Petrogram - Summer 2014 - (Page 15)
WE'RE WATCHING YOU
very retailer has given a lot of attention to
preventing shoplifting. In fact, you probably know some of the common tactics to
prevent shoplifting, such as keeping the small,
expensive items behind the counter, keeping a
line of sight open to your product displays, and
training your staff to spot suspicious behavior.
These easy to implement procedures can
protect you from a lot of amateur shoplifters,
but what can you do about the professionals?
Of course we're talking about organized retail
crime, or ORC.
Organized retail crime is characterized by
a multi-level criminal operation targeting retail
stores in multiple jurisdictions, often along
interstate highways. ORC operations typically
employ teams of "boosters" and a fencing
operation to sell stolen goods and make money.
The most targeted goods are those that can
easily be resold in a black or gray market. (See
sidebar.) There is a healthy secondary market
for items that can be sold at a pawn shop, flea
market or warehouse, or even on online auction
sites from seemingly legitimate sellers.
Clearly, we are talking about something different from "shoplifting," which is small-scale
theft of goods by individuals for personal use.
Here are some of the ways these ORC
rings can get you:
* "Ticket switchers" can switch UPC bar
codes on merchandise so they ring up differently at checkout.
* Some thieves will use stolen or cloned credit
cards to buy merchandise.
* They can reprogram your pin-pads, and
counterfeit your receipts to return your own
stolen products back to you.
ORC teams are highly specialized, with
lookouts, pickers and supervisors, and they
use foil-lined shopping bags and purses to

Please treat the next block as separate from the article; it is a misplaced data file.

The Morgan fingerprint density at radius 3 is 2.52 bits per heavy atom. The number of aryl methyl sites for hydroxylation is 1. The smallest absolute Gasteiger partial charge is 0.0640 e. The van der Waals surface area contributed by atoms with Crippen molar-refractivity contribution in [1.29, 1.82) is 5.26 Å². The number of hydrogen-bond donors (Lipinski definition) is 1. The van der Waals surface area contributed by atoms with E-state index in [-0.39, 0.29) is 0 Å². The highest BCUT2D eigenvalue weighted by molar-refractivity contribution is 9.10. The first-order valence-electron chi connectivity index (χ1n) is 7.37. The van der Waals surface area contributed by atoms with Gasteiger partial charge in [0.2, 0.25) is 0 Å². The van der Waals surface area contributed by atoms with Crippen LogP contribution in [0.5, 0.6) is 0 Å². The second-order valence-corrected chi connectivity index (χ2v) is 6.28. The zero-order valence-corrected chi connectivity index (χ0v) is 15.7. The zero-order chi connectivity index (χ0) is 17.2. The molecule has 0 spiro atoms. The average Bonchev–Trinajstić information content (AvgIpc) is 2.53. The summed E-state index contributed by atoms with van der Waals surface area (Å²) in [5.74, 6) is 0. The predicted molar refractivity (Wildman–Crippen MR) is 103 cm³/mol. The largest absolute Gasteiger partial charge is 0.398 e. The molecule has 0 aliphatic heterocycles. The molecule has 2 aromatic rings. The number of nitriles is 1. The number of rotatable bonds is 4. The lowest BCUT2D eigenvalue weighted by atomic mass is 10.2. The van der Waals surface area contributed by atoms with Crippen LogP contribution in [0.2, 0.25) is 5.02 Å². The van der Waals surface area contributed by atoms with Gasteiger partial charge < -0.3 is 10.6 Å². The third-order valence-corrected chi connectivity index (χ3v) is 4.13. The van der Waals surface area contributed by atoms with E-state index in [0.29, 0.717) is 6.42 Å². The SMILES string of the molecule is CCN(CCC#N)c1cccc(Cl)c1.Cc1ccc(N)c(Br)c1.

beat the best technology.
What can you do about it?
One thing you can do is make sure you are
connecting with your local law enforcement
agencies. Because ORC groups typically operate in multiple jurisdictions, many states and
counties have developed networks to share
information on these traveling crime teams.
These networks can be very important
to identifying offenders and getting ahead of
them as they travel from store to store. After
offenders are apprehended, the information
collected from the retailers and provided to
law enforcement and prosecutors has
improved the success of retail theft cases.
Experience has shown that it is very important
to get the store level loss prevention people
involved because they see the most activity.
Most retail trade associations are active
and connected to several of these networks,
so getting involved is a good way to educate yourself and protect your business
This article was contributed by John E. Fleming,
Director of Communications at the Florida Retail
Items Commonly Targeted by Organized Retail Crime Rings
Blu-ray movies and player
Braun Electric Razors and
Bumble and Bumble
Chewing Gum & Mints
Computer Printer Cartridges
Cover Girl Cosmetics
DeWalt 18v Tools
Diabetic testing strips
Duracell AA & AAA batteries
E.P.T. Pregnancy Tests
Electric Toothbrush Heads
Gillette and Schick Razors
Kitchen Aid Mixers
LCD Monitors & Televisions
175 Electric Welder
(notebooks, iPads, iPods)
Oil of Olay
Play Station 3 Consoles
Red Bull energy drinks
Victoria Secret Lingerie
Weight Gain Products
Weight Loss Products
X-box 360 Games
Table of Contents for the Digital Edition of Petrogram - Summer 2014
2014 Sunshine Food, Beverage & Fuel Expo
2014 Legislative Days
Stop the Loss! Reducing and Preventing Shrinkage at C-Stores, Pumps
Beware, Organized Retail Crime, We’re Watching You
The Trucking Industry’s Top 10
Florida’s Slip and Fall Statute Up in the Air
Calendar of Events
FPMA Featured Advertiser Marketplace
Index of advertisers/advertiser.com
Petrogram - Summer 2014
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